The Shantumbu Human Development Project will develop methods and models toward accomplishing this task. The history and rapid growth of Lusaka, the nation’s capital, reflects the atmosphere of the new Africa. Situated in the middle of the long grass Longa plateau between the Lenje tribe to the north and the Soli tribe to the east, it drew its name from a Lenje headman and elephant hunter named Lusaka. It began as a small farming centre and then became a railroad centre because of its strategic location between the northern Copperbelt and Salisbury. In 1929 the British colonial capital was shifted to Lusaka from Livingstone, 230 kilometres south. This inaugurated a long period of town planning. Lusaka became a city planned by and for Europeans and other non-Africans, who created a “garden suburb” city where distance was no object since the Europeans had cars. Since Zambian Independence in 1964, Lusaka has taken a new direction. The city council, which had been entirely European in 1957, was soon entirely Zambian. For the first time the city could reflect the needs and aspirations of the “new majority” of the population.
Lusaka became a centre of activity. Many new government buildings, embassies, a National Assembly building, the new international air port and Zambia’s first university were constructed. There was a boom in new office buildings, factories and international hotels. The population since 1964 almost quintupled to 500,000, 10% of the entire population of Zambia. Opportunities for employment in government increased, and Lusaka became a manufacturing and commercial centre as well. Main roads were widened and tarred, water resources greatly expanded, new sewage treatment plants constructed, public transport extended and many other items of basic infrastructure associated with urban growth were established.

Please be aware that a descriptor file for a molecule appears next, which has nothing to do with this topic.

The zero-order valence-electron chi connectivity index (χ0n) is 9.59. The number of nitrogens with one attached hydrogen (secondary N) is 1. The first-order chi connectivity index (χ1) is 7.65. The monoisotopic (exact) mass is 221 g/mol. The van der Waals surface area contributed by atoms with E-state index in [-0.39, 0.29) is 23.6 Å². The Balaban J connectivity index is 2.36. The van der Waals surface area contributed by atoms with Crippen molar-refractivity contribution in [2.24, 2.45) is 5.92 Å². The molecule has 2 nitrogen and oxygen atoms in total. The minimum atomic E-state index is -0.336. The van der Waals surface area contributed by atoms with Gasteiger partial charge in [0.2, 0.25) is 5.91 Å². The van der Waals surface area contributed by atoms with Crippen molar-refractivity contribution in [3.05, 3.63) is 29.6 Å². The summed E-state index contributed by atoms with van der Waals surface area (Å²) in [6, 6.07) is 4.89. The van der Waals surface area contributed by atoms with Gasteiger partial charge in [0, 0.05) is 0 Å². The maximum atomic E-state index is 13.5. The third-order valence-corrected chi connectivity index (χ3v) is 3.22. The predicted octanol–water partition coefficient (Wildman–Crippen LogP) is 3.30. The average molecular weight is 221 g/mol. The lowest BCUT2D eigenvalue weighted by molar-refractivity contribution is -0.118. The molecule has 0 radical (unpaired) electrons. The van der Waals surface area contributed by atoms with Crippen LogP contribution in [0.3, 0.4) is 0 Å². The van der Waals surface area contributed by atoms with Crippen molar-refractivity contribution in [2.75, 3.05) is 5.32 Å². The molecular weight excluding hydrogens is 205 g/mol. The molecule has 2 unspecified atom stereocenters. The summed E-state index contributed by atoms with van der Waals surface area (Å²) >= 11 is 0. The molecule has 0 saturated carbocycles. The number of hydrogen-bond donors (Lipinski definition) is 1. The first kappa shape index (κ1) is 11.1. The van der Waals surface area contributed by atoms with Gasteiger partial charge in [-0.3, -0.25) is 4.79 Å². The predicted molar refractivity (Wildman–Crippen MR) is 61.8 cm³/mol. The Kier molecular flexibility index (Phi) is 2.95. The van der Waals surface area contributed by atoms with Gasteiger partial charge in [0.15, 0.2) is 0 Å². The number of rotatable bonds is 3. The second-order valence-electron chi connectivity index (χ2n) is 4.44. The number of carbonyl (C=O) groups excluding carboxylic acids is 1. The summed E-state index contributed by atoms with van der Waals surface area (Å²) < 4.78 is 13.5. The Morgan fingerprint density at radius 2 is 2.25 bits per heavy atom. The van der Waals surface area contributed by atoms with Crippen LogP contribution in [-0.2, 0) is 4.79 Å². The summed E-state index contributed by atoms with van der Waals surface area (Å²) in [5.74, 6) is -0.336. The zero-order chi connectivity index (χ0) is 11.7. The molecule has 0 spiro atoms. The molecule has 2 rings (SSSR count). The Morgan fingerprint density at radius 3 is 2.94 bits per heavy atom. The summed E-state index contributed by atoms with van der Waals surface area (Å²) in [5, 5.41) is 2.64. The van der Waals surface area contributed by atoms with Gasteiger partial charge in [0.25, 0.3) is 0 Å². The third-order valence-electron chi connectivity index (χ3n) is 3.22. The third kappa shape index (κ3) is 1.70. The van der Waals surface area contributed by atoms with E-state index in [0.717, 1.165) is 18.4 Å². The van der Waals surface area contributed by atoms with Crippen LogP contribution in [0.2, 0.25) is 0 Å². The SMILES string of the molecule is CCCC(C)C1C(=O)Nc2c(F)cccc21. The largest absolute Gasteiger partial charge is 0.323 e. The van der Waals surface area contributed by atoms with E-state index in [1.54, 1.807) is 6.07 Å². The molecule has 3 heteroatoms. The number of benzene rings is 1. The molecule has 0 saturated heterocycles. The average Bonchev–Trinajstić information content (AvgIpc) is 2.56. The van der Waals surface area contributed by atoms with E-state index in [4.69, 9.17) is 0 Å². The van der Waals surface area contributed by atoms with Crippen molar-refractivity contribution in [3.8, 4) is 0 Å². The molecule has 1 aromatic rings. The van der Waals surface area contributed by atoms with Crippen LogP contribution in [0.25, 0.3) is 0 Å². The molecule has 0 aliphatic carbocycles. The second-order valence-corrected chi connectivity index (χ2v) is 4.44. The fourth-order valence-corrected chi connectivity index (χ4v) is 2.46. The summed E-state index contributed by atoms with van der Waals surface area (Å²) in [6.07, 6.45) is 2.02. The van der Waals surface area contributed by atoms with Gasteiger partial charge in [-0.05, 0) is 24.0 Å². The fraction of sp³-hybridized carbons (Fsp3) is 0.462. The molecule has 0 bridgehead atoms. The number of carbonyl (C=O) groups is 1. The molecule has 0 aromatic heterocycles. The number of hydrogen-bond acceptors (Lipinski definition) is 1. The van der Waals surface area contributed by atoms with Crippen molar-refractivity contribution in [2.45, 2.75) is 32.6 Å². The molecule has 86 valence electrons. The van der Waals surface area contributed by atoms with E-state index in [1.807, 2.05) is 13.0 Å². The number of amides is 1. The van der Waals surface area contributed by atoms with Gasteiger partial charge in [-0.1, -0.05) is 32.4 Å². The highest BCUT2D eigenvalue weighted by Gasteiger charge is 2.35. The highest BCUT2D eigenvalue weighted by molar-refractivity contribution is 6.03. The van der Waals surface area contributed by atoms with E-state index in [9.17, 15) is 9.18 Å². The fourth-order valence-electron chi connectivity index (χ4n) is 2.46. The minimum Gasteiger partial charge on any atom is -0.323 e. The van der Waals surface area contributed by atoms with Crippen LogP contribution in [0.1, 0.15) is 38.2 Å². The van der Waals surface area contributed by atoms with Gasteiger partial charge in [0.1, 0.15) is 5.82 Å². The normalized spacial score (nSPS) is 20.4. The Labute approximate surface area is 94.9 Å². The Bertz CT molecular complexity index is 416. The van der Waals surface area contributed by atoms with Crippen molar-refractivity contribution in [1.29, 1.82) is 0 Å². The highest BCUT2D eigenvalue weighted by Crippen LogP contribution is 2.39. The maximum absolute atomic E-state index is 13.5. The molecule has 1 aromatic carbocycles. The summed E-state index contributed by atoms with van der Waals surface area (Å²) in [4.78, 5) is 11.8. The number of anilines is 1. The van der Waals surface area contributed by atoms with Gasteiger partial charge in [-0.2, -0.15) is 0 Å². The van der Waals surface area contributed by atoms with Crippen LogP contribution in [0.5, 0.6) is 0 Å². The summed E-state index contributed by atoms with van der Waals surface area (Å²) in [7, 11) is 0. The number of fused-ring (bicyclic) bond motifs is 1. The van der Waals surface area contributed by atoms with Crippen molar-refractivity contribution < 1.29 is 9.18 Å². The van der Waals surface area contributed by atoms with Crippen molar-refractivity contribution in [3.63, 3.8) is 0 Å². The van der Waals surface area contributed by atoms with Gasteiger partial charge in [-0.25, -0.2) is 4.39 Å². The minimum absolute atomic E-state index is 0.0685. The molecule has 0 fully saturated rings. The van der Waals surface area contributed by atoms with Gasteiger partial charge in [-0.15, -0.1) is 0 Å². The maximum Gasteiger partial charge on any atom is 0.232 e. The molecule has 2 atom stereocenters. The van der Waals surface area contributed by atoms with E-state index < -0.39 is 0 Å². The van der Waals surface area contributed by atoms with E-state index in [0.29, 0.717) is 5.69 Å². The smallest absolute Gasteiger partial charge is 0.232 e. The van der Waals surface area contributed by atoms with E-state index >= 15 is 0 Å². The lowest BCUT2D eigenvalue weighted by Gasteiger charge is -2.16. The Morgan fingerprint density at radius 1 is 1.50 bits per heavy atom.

Presently, Lusaka is a demonstration of economic and social development for all of Zambia. The city is situated at the junction of rail routes north and south, and principal highways north, east, south and west. It is no wonder that this modern city of the new Africa houses the headquarters of many of the freedom movements for the majority of peoples throughout southern Africa. The village of Shantumbu, “Place of New Birth,” is made up of nine official villages. Nearly 1,500 residents live in unburnt brick and mud huts with thatch roofs and clay floors.